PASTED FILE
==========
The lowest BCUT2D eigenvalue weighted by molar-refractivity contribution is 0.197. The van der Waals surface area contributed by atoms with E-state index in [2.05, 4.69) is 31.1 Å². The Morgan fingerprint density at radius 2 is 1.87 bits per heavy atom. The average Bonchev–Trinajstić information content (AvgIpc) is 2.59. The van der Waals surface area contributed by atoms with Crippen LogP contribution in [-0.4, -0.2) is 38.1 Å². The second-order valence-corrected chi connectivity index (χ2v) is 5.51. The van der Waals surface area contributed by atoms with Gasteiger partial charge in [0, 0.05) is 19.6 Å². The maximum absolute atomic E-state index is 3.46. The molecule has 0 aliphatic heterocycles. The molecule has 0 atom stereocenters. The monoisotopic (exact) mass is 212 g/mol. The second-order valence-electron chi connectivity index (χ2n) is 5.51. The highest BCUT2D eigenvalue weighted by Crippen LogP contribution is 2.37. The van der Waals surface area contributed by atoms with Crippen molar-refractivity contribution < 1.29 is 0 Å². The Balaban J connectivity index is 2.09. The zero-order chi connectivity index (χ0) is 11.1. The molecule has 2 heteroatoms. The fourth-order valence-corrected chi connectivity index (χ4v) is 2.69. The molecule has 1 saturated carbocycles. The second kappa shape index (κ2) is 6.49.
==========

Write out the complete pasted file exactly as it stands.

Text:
The lowest BCUT2D eigenvalue weighted by molar-refractivity contribution is 0.197. The van der Waals surface area contributed by atoms with E-state index in [2.05, 4.69) is 31.1 Å². The Morgan fingerprint density at radius 2 is 1.87 bits per heavy atom. The average Bonchev–Trinajstić information content (AvgIpc) is 2.59. The van der Waals surface area contributed by atoms with Crippen LogP contribution in [-0.4, -0.2) is 38.1 Å². The second-order valence-corrected chi connectivity index (χ2v) is 5.51. The van der Waals surface area contributed by atoms with Gasteiger partial charge in [0, 0.05) is 19.6 Å². The maximum absolute atomic E-state index is 3.46. The molecule has 0 aliphatic heterocycles. The molecule has 0 atom stereocenters. The monoisotopic (exact) mass is 212 g/mol. The second-order valence-electron chi connectivity index (χ2n) is 5.51. The highest BCUT2D eigenvalue weighted by Crippen LogP contribution is 2.37. The van der Waals surface area contributed by atoms with Crippen molar-refractivity contribution < 1.29 is 0 Å². The Balaban J connectivity index is 2.09. The zero-order chi connectivity index (χ0) is 11.1. The molecule has 2 heteroatoms. The fourth-order valence-corrected chi connectivity index (χ4v) is 2.69. The molecule has 1 saturated carbocycles. The second kappa shape index (κ2) is 6.49.